He was a spectator of his own drama, as of a play one does not grasp. They noticed that Jean Prouvaire was missing, and surmised that he must have been taken prisoner. When they heard his voice and then heard the shots from down the street, their worst suspicions were confirmed. While the other insurgents were inspecting the main barricade, Marius inspected the side barricade on the Rue Mondetour.
As he finished his inspection, he heard a voice. He recognized the same voice that had called to him at the Rue Plumet, but by this point it was merely a breath. He saw the young workingman in the corduroy trowsers lying at his feet in a pool of blood, and this time there is no doubt that it is Eponine.
Marius attempted to move Eponine but could not. Eponine showed him her hand with the hole in it; that was the hand which had stopped the bullet aimed at Marius earlier.
What follows is a heartrending scene: Nobody will get out of the barricade, now. It was I who led you into this, it was! And still when I saw him aiming at you, I put my hand on the muzzle of the musket. How odd it is! But it was because I wanted to die before you.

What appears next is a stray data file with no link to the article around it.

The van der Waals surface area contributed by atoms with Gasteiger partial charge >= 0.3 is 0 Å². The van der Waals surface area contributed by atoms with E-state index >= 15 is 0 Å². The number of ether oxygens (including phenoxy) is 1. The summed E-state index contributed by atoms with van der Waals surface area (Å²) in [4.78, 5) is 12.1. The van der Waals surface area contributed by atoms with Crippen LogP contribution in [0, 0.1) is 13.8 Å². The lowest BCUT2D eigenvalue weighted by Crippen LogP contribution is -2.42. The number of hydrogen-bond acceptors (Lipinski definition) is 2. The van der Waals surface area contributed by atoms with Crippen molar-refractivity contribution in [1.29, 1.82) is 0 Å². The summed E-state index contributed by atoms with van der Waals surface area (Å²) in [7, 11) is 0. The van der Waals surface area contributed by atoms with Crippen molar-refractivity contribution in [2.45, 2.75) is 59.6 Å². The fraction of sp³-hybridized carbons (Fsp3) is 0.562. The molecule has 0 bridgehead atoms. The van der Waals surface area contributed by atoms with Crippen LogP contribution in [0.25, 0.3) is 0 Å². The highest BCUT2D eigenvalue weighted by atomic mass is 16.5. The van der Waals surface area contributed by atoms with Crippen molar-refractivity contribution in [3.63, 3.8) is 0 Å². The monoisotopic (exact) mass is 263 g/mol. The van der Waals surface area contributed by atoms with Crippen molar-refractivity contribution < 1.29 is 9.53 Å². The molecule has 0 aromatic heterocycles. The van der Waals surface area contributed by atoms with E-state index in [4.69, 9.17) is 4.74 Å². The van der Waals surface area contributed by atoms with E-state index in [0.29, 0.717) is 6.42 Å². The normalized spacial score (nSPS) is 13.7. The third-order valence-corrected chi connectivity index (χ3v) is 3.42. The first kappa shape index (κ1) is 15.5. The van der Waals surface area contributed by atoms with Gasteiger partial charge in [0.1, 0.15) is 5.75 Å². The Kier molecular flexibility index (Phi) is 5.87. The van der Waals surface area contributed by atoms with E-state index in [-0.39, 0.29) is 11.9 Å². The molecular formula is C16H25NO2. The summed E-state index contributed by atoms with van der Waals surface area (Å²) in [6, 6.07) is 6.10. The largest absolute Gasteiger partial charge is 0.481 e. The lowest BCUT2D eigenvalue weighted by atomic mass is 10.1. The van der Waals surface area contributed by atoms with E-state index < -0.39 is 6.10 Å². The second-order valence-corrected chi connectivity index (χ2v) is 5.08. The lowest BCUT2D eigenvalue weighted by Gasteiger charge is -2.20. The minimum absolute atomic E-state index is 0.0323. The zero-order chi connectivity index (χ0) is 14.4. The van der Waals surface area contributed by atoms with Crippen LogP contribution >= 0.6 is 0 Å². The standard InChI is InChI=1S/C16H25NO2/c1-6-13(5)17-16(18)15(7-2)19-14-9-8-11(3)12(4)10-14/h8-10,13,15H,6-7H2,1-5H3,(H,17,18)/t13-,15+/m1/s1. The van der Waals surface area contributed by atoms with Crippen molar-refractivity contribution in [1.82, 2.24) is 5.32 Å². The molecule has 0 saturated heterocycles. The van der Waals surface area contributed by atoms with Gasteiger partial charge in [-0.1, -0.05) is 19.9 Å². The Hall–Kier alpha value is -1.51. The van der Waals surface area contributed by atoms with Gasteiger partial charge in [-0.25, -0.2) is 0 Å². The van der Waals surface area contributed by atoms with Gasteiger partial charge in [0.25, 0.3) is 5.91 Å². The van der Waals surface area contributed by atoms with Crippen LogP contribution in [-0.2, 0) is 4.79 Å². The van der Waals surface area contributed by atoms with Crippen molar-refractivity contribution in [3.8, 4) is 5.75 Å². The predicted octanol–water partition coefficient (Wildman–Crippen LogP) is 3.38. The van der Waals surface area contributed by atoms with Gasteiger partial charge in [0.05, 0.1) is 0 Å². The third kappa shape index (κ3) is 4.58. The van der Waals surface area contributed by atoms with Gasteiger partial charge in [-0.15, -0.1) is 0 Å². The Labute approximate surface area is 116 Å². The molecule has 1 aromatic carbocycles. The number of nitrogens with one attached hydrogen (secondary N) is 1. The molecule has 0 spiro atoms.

When that bullet hit me, I dragged myself over here, nobody saw me, nobody picked me up. If you knew, I bit on my blouse, I was suffering so! Do you remember the day I came to your room and looked at myself in your mirror, and the day I met you on the boulevard near some working women?
How the birds sang! Did you pick up your coin? The sun was shining. Cosette paid no attention to Marius, so he simply went on his way. When she spoke to him, he realized that he was mistaken.
When he saw her, he thought he may have recognized her somewhere. Victor Hugo describes her appearance as follows: A girl who was quite young was standing in the half-opened door. The little round window through which the light found its way into the garret was exactly opposite the door, and lit up this form with a pallid light. It was a pale, puny, meager creature, nothing but a blouse and a skirt covered her shivering, chilled nudity.
A string for a belt, a string for a headdress, bony shoulders protruding from the blouse, a blond and lymphatic pallor, dirty shoulderblades, red hands, the mouth open and sickly, some teeth missing, the eyes dull, bold, and drooping, the form of a misshapen young girl and the stare of a corrupted old woman; fifty years joined to fifteen, one of those beings who are both frail and horrible, who make people shudder or weep….